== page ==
Clinton’s lucky quarter: Democratic frontrunner wins 6 coin tosses in narrow Iowa caucus victory
One of the close calls took place in the city of Ames, which is around 30 miles (48km) north of the state capital Des Moines, and is home to Iowa State University.
“A total of 484 eligible caucus attendees were initially recorded at the site. But when each candidate’s preference group was counted, Clinton had 240 supporters, Sanders had 179 and Martin O’Malley had five (causing him to be declared non-viable),” said David Schweingruber, a sociology professor at Iowa State University, who was present at the caucus and explained the situation to the Des Moines Register.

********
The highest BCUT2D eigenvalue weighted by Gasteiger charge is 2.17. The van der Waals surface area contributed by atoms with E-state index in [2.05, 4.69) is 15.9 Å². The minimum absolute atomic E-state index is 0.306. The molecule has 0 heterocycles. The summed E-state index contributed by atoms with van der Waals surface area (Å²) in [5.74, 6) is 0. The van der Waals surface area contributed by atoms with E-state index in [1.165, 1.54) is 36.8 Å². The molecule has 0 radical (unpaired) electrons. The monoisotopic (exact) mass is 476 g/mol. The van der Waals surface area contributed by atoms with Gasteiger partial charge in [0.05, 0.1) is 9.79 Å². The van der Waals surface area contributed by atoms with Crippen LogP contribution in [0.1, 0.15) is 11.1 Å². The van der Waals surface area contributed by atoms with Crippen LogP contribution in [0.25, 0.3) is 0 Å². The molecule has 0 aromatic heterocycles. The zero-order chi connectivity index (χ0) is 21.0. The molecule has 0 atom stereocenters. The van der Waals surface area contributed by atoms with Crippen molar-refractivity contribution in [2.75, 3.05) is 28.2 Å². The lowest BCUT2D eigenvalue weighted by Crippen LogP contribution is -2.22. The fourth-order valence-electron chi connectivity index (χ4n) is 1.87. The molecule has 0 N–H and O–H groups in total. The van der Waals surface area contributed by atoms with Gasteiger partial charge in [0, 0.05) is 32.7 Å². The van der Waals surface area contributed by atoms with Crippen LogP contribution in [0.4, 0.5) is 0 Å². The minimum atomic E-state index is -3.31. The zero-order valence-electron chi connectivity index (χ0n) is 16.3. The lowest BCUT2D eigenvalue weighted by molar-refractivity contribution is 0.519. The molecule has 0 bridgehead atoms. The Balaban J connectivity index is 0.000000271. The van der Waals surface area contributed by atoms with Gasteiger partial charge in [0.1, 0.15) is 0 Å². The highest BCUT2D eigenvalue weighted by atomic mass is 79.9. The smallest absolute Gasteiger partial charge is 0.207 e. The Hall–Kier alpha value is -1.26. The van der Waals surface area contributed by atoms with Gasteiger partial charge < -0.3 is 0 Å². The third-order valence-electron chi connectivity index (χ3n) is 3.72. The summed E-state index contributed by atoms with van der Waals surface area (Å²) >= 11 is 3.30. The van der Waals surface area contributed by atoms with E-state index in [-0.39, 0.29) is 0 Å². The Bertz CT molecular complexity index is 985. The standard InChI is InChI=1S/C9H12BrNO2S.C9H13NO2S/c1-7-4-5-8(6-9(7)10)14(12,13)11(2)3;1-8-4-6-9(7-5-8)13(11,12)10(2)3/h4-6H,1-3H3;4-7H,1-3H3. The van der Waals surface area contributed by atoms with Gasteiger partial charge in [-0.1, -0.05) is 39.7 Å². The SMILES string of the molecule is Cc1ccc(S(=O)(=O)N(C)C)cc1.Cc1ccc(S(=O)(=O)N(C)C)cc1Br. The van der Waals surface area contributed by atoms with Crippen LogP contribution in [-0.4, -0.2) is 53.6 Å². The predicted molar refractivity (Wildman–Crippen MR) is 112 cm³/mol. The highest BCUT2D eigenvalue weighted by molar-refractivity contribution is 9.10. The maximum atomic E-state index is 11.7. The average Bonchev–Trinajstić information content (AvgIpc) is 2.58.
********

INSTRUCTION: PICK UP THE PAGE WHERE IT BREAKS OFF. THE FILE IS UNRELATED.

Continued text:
The discrepancy prompted the precinct leaders to call a Democratic Party hotline, in order to find out how the situation should be handled. Despite having the latest technology at their disposal, the Democrat Party hierarchy decided the best course of action would be to go back to basics and settle the dispute with a coin toss!
A supporter in the Clinton camp correctly called “heads” meaning that Clinton picked up five of the eight delegates in precinct 2-4 Ames.
However, this was anything but an isolated incident. Two precincts in Des Moines and one each in Newton, West Branch and Davenport all had to be decided by the toss of the coin.
Amazingly, Clinton managed to win each of these coin tosses, which helped her to eventually secure victory in the Iowa Caucus.
Democratic Party figures stated that Clinton won by just four delegates, in a result Sanders called a “virtual tie.”